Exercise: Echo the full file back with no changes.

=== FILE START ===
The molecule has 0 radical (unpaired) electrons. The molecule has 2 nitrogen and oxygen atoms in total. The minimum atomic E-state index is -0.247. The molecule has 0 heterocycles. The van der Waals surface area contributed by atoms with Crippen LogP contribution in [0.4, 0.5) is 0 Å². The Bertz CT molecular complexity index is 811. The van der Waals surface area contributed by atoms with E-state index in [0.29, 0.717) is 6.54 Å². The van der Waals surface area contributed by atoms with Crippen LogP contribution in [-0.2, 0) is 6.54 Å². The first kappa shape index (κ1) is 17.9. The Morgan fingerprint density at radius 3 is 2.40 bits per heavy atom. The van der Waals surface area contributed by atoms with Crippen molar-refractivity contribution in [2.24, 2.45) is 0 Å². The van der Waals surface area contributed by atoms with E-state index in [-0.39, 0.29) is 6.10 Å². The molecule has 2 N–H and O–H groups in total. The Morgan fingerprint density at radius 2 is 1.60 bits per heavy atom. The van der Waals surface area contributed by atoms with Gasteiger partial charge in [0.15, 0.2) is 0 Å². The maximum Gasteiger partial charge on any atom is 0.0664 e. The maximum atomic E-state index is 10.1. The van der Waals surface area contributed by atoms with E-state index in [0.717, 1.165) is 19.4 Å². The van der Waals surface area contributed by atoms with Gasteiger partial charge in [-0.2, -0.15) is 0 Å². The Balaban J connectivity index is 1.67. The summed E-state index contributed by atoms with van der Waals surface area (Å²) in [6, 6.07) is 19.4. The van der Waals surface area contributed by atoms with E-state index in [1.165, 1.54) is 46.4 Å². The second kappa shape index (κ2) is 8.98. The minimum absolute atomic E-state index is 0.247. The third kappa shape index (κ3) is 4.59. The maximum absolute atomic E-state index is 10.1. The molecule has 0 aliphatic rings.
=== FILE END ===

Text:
The molecule has 0 radical (unpaired) electrons. The molecule has 2 nitrogen and oxygen atoms in total. The minimum atomic E-state index is -0.247. The molecule has 0 heterocycles. The van der Waals surface area contributed by atoms with Crippen LogP contribution in [0.4, 0.5) is 0 Å². The Bertz CT molecular complexity index is 811. The van der Waals surface area contributed by atoms with E-state index in [0.29, 0.717) is 6.54 Å². The van der Waals surface area contributed by atoms with Crippen LogP contribution in [-0.2, 0) is 6.54 Å². The first kappa shape index (κ1) is 17.9. The Morgan fingerprint density at radius 3 is 2.40 bits per heavy atom. The van der Waals surface area contributed by atoms with Crippen molar-refractivity contribution in [2.24, 2.45) is 0 Å². The van der Waals surface area contributed by atoms with E-state index in [-0.39, 0.29) is 6.10 Å². The molecule has 2 N–H and O–H groups in total. The Morgan fingerprint density at radius 2 is 1.60 bits per heavy atom. The van der Waals surface area contributed by atoms with Gasteiger partial charge in [0.15, 0.2) is 0 Å². The maximum Gasteiger partial charge on any atom is 0.0664 e. The maximum atomic E-state index is 10.1. The van der Waals surface area contributed by atoms with E-state index in [0.717, 1.165) is 19.4 Å². The van der Waals surface area contributed by atoms with Gasteiger partial charge in [-0.2, -0.15) is 0 Å². The Balaban J connectivity index is 1.67. The summed E-state index contributed by atoms with van der Waals surface area (Å²) in [6, 6.07) is 19.4. The van der Waals surface area contributed by atoms with E-state index in [1.165, 1.54) is 46.4 Å². The second kappa shape index (κ2) is 8.98. The minimum absolute atomic E-state index is 0.247. The third kappa shape index (κ3) is 4.59. The maximum absolute atomic E-state index is 10.1. The molecule has 0 aliphatic rings.